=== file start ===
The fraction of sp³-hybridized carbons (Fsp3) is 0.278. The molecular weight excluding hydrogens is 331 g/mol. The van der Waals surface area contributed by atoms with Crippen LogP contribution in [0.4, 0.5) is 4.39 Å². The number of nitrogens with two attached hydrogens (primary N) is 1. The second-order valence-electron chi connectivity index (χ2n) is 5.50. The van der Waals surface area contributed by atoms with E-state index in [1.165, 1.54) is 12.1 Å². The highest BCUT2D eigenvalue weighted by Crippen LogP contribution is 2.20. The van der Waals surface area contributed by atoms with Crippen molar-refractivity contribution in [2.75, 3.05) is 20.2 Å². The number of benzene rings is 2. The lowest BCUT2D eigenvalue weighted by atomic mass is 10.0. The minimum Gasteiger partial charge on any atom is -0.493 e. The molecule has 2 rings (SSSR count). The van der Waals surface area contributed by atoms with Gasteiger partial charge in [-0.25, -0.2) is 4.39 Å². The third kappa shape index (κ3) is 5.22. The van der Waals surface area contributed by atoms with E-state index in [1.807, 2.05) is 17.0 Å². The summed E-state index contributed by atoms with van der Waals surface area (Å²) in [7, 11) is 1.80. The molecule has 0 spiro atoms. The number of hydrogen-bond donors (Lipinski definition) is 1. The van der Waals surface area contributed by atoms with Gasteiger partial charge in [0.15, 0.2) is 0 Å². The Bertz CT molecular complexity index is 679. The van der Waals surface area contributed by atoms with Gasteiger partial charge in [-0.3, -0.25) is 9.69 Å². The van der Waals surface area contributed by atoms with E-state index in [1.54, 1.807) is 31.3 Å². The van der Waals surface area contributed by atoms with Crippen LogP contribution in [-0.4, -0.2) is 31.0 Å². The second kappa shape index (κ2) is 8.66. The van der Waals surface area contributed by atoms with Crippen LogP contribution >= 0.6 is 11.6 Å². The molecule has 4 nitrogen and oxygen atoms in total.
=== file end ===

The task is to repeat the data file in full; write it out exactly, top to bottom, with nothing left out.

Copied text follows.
The fraction of sp³-hybridized carbons (Fsp3) is 0.278. The molecular weight excluding hydrogens is 331 g/mol. The van der Waals surface area contributed by atoms with Crippen LogP contribution in [0.4, 0.5) is 4.39 Å². The number of nitrogens with two attached hydrogens (primary N) is 1. The second-order valence-electron chi connectivity index (χ2n) is 5.50. The van der Waals surface area contributed by atoms with E-state index in [1.165, 1.54) is 12.1 Å². The highest BCUT2D eigenvalue weighted by Crippen LogP contribution is 2.20. The van der Waals surface area contributed by atoms with Crippen molar-refractivity contribution in [2.75, 3.05) is 20.2 Å². The number of benzene rings is 2. The lowest BCUT2D eigenvalue weighted by atomic mass is 10.0. The minimum Gasteiger partial charge on any atom is -0.493 e. The molecule has 2 rings (SSSR count). The van der Waals surface area contributed by atoms with Gasteiger partial charge in [-0.25, -0.2) is 4.39 Å². The third kappa shape index (κ3) is 5.22. The van der Waals surface area contributed by atoms with E-state index in [1.807, 2.05) is 17.0 Å². The summed E-state index contributed by atoms with van der Waals surface area (Å²) in [7, 11) is 1.80. The molecule has 0 spiro atoms. The number of hydrogen-bond donors (Lipinski definition) is 1. The van der Waals surface area contributed by atoms with Gasteiger partial charge in [0.15, 0.2) is 0 Å². The Bertz CT molecular complexity index is 679. The van der Waals surface area contributed by atoms with Gasteiger partial charge in [-0.3, -0.25) is 9.69 Å². The van der Waals surface area contributed by atoms with E-state index in [1.54, 1.807) is 31.3 Å². The van der Waals surface area contributed by atoms with Crippen LogP contribution in [-0.4, -0.2) is 31.0 Å². The second kappa shape index (κ2) is 8.66. The van der Waals surface area contributed by atoms with Crippen LogP contribution >= 0.6 is 11.6 Å². The molecule has 4 nitrogen and oxygen atoms in total.